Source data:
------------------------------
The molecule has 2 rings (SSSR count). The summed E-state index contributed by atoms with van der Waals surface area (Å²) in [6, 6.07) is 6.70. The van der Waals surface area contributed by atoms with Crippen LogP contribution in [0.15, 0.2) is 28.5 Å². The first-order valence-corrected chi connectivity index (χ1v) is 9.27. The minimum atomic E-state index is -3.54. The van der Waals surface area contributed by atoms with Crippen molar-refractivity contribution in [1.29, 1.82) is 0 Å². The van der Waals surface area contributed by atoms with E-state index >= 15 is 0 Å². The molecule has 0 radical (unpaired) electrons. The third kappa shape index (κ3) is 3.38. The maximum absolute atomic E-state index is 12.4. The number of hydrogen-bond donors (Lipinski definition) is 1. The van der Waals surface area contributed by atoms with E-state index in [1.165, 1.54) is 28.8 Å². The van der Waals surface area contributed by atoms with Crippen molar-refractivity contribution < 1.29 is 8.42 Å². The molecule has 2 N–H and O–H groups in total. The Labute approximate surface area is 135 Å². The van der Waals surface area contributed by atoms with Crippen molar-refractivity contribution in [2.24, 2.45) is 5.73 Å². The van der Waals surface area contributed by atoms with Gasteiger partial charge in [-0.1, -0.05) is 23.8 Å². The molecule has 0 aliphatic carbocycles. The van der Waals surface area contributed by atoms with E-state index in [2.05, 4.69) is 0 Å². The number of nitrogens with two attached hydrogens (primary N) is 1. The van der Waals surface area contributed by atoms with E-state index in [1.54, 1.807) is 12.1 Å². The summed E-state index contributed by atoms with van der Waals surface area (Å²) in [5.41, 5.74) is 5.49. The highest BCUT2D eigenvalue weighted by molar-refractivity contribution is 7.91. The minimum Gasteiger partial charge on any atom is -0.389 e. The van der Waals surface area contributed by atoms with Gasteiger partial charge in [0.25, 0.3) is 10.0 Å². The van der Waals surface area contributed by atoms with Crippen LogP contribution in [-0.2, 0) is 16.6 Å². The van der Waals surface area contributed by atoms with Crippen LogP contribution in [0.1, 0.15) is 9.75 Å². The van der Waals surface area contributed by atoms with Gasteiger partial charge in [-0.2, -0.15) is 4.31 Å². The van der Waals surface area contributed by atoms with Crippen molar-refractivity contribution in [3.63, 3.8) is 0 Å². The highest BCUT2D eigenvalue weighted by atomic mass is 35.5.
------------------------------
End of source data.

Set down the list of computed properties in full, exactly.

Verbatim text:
The molecule has 2 rings (SSSR count). The summed E-state index contributed by atoms with van der Waals surface area (Å²) in [6, 6.07) is 6.70. The van der Waals surface area contributed by atoms with Crippen LogP contribution in [0.15, 0.2) is 28.5 Å². The first-order valence-corrected chi connectivity index (χ1v) is 9.27. The minimum atomic E-state index is -3.54. The van der Waals surface area contributed by atoms with Crippen molar-refractivity contribution in [1.29, 1.82) is 0 Å². The van der Waals surface area contributed by atoms with E-state index >= 15 is 0 Å². The molecule has 0 radical (unpaired) electrons. The third kappa shape index (κ3) is 3.38. The maximum absolute atomic E-state index is 12.4. The number of hydrogen-bond donors (Lipinski definition) is 1. The van der Waals surface area contributed by atoms with E-state index in [1.165, 1.54) is 28.8 Å². The van der Waals surface area contributed by atoms with Crippen molar-refractivity contribution < 1.29 is 8.42 Å². The molecule has 2 N–H and O–H groups in total. The Labute approximate surface area is 135 Å². The van der Waals surface area contributed by atoms with Crippen molar-refractivity contribution in [2.24, 2.45) is 5.73 Å². The van der Waals surface area contributed by atoms with Gasteiger partial charge in [-0.1, -0.05) is 23.8 Å². The molecule has 0 aliphatic carbocycles. The van der Waals surface area contributed by atoms with E-state index in [2.05, 4.69) is 0 Å². The number of nitrogens with two attached hydrogens (primary N) is 1. The van der Waals surface area contributed by atoms with E-state index in [1.54, 1.807) is 12.1 Å². The summed E-state index contributed by atoms with van der Waals surface area (Å²) in [5.41, 5.74) is 5.49. The highest BCUT2D eigenvalue weighted by molar-refractivity contribution is 7.91. The minimum Gasteiger partial charge on any atom is -0.389 e. The van der Waals surface area contributed by atoms with Gasteiger partial charge in [0.25, 0.3) is 10.0 Å². The van der Waals surface area contributed by atoms with Crippen LogP contribution in [-0.2, 0) is 16.6 Å². The van der Waals surface area contributed by atoms with Crippen LogP contribution in [0.1, 0.15) is 9.75 Å². The van der Waals surface area contributed by atoms with Gasteiger partial charge in [-0.2, -0.15) is 4.31 Å². The van der Waals surface area contributed by atoms with Crippen molar-refractivity contribution in [3.63, 3.8) is 0 Å². The highest BCUT2D eigenvalue weighted by atomic mass is 35.5.